Ted Bundy, the prolific serial killer who confessed to murdering at least 30 young women in the 1970s, could soon have more deaths added to his toll. Police in Florida have found a vial of his blood, allowing them to create for the first time a full DNA profile that they hope will help solve a string of cases.
The vial was discovered in the Tallahassee Crime Laboratory, where it had been since 1978 when Bundy was arrested for the murder of a 12-year-old local girl. Most biological evidence in the case was destroyed years ago and detectives were "really surprised" to find the well-preserved sample in a file.
Bundy went to the electric chair in 1989, aged 42, after being found guilty of three homicides. Only 20 of his victims have ever been identified, but he has been linked to dozens of unsolved murders over a four-year period from 1974.
Some estimates put Bundy's potentiallist of victims at almost 100, across several US states. Since most of the women he is known to have killed were violently attacked and then raped, it is highly probable that he left DNA evidence.
Linking Bundy to surviving evidence has until now been difficult. He was executed before the advent of DNA technology, and forensic experts have previously been unable obtain anything that might allow them to build a satisfactory profile.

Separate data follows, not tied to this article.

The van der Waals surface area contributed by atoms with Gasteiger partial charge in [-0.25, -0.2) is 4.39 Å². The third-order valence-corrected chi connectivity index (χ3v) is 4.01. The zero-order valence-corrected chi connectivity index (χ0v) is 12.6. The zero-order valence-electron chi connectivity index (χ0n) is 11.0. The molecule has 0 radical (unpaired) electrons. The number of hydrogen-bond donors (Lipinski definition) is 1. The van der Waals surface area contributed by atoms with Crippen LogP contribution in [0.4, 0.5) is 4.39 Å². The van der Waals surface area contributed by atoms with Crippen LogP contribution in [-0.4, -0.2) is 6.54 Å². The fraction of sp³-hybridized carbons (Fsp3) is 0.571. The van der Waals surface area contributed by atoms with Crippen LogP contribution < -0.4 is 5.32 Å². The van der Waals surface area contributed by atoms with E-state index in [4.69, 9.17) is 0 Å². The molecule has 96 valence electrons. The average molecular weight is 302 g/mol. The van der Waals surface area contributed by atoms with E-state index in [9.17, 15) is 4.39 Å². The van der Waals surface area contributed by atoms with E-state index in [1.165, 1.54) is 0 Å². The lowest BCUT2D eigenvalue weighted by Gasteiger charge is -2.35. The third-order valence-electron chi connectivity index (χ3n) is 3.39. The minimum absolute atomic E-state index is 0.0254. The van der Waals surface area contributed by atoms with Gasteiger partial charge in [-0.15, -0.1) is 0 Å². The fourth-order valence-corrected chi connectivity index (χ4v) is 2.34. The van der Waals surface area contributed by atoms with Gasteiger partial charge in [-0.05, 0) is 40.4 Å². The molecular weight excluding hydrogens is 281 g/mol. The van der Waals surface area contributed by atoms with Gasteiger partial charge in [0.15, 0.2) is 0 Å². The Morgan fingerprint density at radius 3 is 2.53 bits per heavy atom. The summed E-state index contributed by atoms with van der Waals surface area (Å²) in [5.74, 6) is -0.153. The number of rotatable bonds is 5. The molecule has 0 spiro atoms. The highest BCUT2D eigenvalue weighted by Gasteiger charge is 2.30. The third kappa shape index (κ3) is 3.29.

Letters sent by Bundy were examined, but found not to contain surviving saliva samples. A dental mould of his teeth taken at the time of his trial had been contaminated by excessive handling. And a tissue sample taken from Bundy's body before he was cremated had deteriorated to the extent that only a partial profile could be created.
The blood sample was remarkably well preserved, allowing David Coffman, the laboratory's Chief of Forensic Services, to extract what he described to the Associated Press as "a beautiful profile".
It will be added to the FBI's national DNA database on Friday, allowing detectives pursuing cold cases from the time Bundy is believed to have been active to confirm his involvement in unsolved crimes or eliminate him from inquiries.
Among the first cases that it may help solve is the abduction of Anne-Marie Burr, eight, who disappeared from the bedroom of her home in Tacoma, near Seattle, in 1961. Bundy grew up nearby, and she is often cited as his first suspected victim.
"From a historical standpoint, there is this belief that Ted Bundy could be responsible," said detective Gene Miller, who leads the Tacoma Police Department's cold case unit. "It's a question that needs to be answered... Ann Marie's family wants to know. Her parents have died but her siblings still don't know what happened to their big sister."